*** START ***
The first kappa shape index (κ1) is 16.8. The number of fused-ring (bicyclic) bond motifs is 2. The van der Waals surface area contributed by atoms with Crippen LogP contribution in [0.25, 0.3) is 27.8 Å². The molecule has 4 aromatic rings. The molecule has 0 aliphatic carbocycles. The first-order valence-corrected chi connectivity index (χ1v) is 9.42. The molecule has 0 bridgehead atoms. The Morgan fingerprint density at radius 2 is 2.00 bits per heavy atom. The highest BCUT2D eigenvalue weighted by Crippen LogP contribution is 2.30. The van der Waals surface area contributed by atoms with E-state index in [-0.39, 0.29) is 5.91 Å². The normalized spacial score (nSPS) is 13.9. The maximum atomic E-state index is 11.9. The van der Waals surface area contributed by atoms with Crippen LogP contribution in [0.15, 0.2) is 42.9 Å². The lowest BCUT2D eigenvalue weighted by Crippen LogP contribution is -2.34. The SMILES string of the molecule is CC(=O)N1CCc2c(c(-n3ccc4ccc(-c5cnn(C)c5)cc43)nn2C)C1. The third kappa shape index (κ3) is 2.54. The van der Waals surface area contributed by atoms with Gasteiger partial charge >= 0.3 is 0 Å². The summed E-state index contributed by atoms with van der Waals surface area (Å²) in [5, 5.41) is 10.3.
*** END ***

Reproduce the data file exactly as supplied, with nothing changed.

The first kappa shape index (κ1) is 16.8. The number of fused-ring (bicyclic) bond motifs is 2. The van der Waals surface area contributed by atoms with Crippen LogP contribution in [0.25, 0.3) is 27.8 Å². The molecule has 4 aromatic rings. The molecule has 0 aliphatic carbocycles. The first-order valence-corrected chi connectivity index (χ1v) is 9.42. The molecule has 0 bridgehead atoms. The Morgan fingerprint density at radius 2 is 2.00 bits per heavy atom. The highest BCUT2D eigenvalue weighted by Crippen LogP contribution is 2.30. The van der Waals surface area contributed by atoms with E-state index in [-0.39, 0.29) is 5.91 Å². The normalized spacial score (nSPS) is 13.9. The maximum atomic E-state index is 11.9. The van der Waals surface area contributed by atoms with Crippen LogP contribution in [0.15, 0.2) is 42.9 Å². The lowest BCUT2D eigenvalue weighted by Crippen LogP contribution is -2.34. The SMILES string of the molecule is CC(=O)N1CCc2c(c(-n3ccc4ccc(-c5cnn(C)c5)cc43)nn2C)C1. The third kappa shape index (κ3) is 2.54. The van der Waals surface area contributed by atoms with Gasteiger partial charge >= 0.3 is 0 Å². The summed E-state index contributed by atoms with van der Waals surface area (Å²) in [5, 5.41) is 10.3.